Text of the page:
Flora & Ulysses (2021) Review

Unfairly buried beneath the avalanche of new content from Disney+’s launch of its new Star division, FLORA & ULYSSES deserves more of a fanfare, not just to announce the arrival of a brand-new bona fide superhero but also a whimsical and charming new family classic, directed with a breezily light touch by Lena Khan (THE TIGER HUNTER).

Flora (Matilda Lawler) is a 10-year-old self-confessed cynic who prefers her comic books to the company of friends and finds comfort in the costumed adventures as she adjusts to her parents’ recent divorce. When a chance encounter with a robot vacuum cleaner seemingly injures a friendly squirrel, Flora fears the worst. Instead, the Squirrel – whom Flora names Ulysses – not only makes a remarkable recovery but seems to have developed super powers. Determined to help him become the hero he is destined to be, Flora resolves to help Ulysses find his purpose.

Based on the children’s novel by Kate DiCamillo, there’s an air of frothy fantasy to the setting for FLORA & ULYSSES that’s hard to resist. Her impossibly eclectic house where she lives with her romance novelist mother (Alyson Hannigan) is a mischievous masterpiece of mise-en-scène, packing the screen with tiny details and clever touches that both support the sense of frivolity and underpin its gentle examination of superhero mythology and its deeper meaning to its young audience.

It combines elements of romantic comedy with the trappings of a classic children’s film, treating the latter with something of the knowing irony of the likes of SHREK. It’s in the CGI squirrel Ulysses, though, and the loveable rapport he develops with Flora that the film finds its heart. His earnest attempts to live up to Flora’s heroic ideals help her to tentatively put down her shield of cynicism and reengage with the world around her. Helping her in this journey are her estranged, ex-illustrator father (Ben Schwartz) and her new next door neighbour William (Benjamin Evan Ainsworth), who suffers from hysterical blindness.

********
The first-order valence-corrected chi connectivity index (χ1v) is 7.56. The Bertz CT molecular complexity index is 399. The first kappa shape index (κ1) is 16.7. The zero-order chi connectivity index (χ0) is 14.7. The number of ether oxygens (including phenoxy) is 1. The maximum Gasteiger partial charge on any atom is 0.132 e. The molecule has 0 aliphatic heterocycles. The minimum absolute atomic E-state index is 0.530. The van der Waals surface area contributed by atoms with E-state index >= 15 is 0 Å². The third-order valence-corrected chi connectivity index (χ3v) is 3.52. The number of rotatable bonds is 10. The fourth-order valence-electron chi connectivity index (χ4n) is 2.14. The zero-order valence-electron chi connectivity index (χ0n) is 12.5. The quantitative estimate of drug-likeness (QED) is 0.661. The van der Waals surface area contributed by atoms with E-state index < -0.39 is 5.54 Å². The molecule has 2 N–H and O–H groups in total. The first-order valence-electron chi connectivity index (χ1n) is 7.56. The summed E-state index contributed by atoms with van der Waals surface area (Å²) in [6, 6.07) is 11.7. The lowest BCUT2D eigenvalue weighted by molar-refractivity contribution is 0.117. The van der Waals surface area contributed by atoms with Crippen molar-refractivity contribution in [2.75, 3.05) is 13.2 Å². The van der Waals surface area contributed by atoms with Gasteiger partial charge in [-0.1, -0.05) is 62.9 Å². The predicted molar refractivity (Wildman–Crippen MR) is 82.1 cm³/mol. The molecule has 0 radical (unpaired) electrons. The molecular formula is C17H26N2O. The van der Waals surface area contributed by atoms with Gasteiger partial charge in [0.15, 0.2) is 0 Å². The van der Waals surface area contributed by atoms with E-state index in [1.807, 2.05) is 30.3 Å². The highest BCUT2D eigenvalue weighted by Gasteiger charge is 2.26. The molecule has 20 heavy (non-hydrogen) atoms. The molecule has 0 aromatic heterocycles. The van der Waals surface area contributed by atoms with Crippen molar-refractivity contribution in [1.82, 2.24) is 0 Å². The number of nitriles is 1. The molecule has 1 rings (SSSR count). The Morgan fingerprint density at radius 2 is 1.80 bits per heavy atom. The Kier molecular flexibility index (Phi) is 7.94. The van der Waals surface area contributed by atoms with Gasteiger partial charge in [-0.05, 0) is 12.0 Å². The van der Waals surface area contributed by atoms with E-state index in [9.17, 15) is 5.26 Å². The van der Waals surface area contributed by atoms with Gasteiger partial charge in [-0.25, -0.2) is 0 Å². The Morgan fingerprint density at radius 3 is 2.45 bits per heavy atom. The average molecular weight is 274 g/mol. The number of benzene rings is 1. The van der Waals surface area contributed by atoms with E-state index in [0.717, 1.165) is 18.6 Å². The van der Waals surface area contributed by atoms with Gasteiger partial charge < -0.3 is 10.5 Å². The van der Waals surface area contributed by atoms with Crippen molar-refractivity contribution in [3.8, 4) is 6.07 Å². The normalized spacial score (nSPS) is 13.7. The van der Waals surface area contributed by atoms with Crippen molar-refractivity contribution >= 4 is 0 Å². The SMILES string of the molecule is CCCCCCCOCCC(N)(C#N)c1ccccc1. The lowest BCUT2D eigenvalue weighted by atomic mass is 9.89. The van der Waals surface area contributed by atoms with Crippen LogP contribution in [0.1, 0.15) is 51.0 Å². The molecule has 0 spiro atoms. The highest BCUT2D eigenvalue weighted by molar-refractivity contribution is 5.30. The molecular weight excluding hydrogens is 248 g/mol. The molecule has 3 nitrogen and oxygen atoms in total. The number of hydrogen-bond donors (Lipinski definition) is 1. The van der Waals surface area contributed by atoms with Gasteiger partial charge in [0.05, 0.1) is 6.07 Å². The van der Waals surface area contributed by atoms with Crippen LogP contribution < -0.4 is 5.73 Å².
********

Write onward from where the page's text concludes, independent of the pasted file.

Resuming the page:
FLORA & ULYSSES indulges in layers of fantasy involving the comic books her father (Ben Schwartz) attempted to publish before becoming disillusioned and giving up and the heroes from those pages populate the world around her, surrogates for her parents in whom she’s lost a little faith. It weaves a degree of sweet, sly imagination into every scene and raises the vague possibility that Ulysses’ fantastic abilities may only be in Flora’s imagination.

It’s a smart, well put together movie with a host of quirky characters that manage to make the idea of a super-powered squirrel feel like its fits within this world. There are numerous Easter Eggs for those who enjoy spotting them with references to Marvel, Star Wars and DC littered throughout the adventure although it must have taken some restraint for the writers to have managed to make it through the whole movie without referencing The Unbeatable Squirrel Girl. While not quite action-packed, there are more than a few fun sequences, a few laugh out loud moments and plenty of kid-friendly slapstick.

There’s a subplot involving a zealous animal control officer (Danny Pudi) that never quite works, trapped by an indecision on whether to go for a broader, zanier comedy or try for a credible threat and, in the end, managing to achieve neither.

Sweet and sentimental in just the right amounts, FLORA & ULYSSES was never destined for blockbuster success but there’s an unabashed wholesomeness in its inclusive and eclectic approach to showing the importance of family that feels both nostalgic and timely.

7/10


A version of this review was previously published on CineFlixDaily.com